Guest post! I’ve been kindly allowed to share an InMon scribble today. 🙂
I used to do InMon weekly way back in the day when it very first started, so this is a fun little throwback for me. I don’t write very often anymore so I’m a little out of practice, and I’m not sure one could exactly classify this as a short story but…well it’s something akin to a scribble/poem. Anyway, hope you all enjoy!
I used to be a writer.
As a child, my world was a wonder. The stars glittered for me and danced in the night sky and whispered their stories to me. I would watch them until with heavy lids slowly drifting shut, I would finally find my own stories deep in the wispy reaches of my young mind.
I would wake each morning and jump from my bed, running over and grabbing crayons and crumpled notebooks to scribble out the stories from the night before.
Now I’m sitting here, wishing I could tell you my story. I used to be able to write the way I speak, and words flowed easily for me. I used to be able to speak the way I wrote and the letters that slipped out made sense.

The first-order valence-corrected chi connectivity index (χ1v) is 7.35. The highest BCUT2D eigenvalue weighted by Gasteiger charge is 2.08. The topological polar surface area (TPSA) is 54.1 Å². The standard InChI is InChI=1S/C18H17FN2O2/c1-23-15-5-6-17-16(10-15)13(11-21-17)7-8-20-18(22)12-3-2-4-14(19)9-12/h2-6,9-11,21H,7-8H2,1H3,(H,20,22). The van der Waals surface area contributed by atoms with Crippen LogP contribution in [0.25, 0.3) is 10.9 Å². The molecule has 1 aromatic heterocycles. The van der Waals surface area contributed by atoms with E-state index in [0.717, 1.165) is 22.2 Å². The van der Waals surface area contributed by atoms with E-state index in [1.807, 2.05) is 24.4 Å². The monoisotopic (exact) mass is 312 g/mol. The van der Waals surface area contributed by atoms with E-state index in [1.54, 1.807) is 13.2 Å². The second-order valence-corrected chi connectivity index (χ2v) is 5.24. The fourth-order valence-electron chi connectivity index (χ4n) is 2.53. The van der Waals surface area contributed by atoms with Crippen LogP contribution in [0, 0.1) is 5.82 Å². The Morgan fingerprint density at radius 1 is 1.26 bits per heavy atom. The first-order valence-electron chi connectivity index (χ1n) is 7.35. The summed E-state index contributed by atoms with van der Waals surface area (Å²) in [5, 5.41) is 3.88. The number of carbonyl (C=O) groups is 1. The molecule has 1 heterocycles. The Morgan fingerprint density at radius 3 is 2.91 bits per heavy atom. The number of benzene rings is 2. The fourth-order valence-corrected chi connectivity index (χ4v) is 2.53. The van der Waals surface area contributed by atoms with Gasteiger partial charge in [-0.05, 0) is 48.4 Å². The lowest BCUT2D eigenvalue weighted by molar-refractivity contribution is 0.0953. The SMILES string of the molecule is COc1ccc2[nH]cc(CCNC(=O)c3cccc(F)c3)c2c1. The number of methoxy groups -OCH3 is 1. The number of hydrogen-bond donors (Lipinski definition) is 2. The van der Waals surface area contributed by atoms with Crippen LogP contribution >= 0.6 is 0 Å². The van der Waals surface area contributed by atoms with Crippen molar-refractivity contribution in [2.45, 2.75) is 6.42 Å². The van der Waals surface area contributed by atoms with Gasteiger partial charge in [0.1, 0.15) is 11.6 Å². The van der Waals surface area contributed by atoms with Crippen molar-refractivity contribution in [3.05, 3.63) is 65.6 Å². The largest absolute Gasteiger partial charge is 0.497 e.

You’re sitting there. Across from me at a table too large and staring so I feel like you’re too close. I can’t get the words out. They’re all gone. I don’t know what to say and the thoughts racing through my mind are everything I shouldn’t say.
This is my fault.
My prism sentences make no sense to you. They’re fragment thoughts. Half reasons and poor excuses. My heart is breaking in two, trying to force out the right words to somehow make you understand.
It’s not you. It isn’t your fault. All of this is because of me. Because I screwed up. And I’m so sorry. I should never have let this happen to you.
But the fragments only leave both of us bleeding, and finally you give up. I watch it in your eyes as I fumble for the wrong things to say. You give up, you shove your chair back, and you hug me the last time. Your lips brush my hair, and I want to fold into your arms and take it all back.
I watch you walk away and I wish I would cry but I’m not. The tears feel like they’re there. I can feel them in the back of my tight, frozen throat, suffocating me. But they don’t slip out. Like the rest of me, they’re trapped inside.
Then you’re gone, and I stand. I wish I was still a writer. I wish I didn’t speak in prism sentences. I wish things weren’t like this.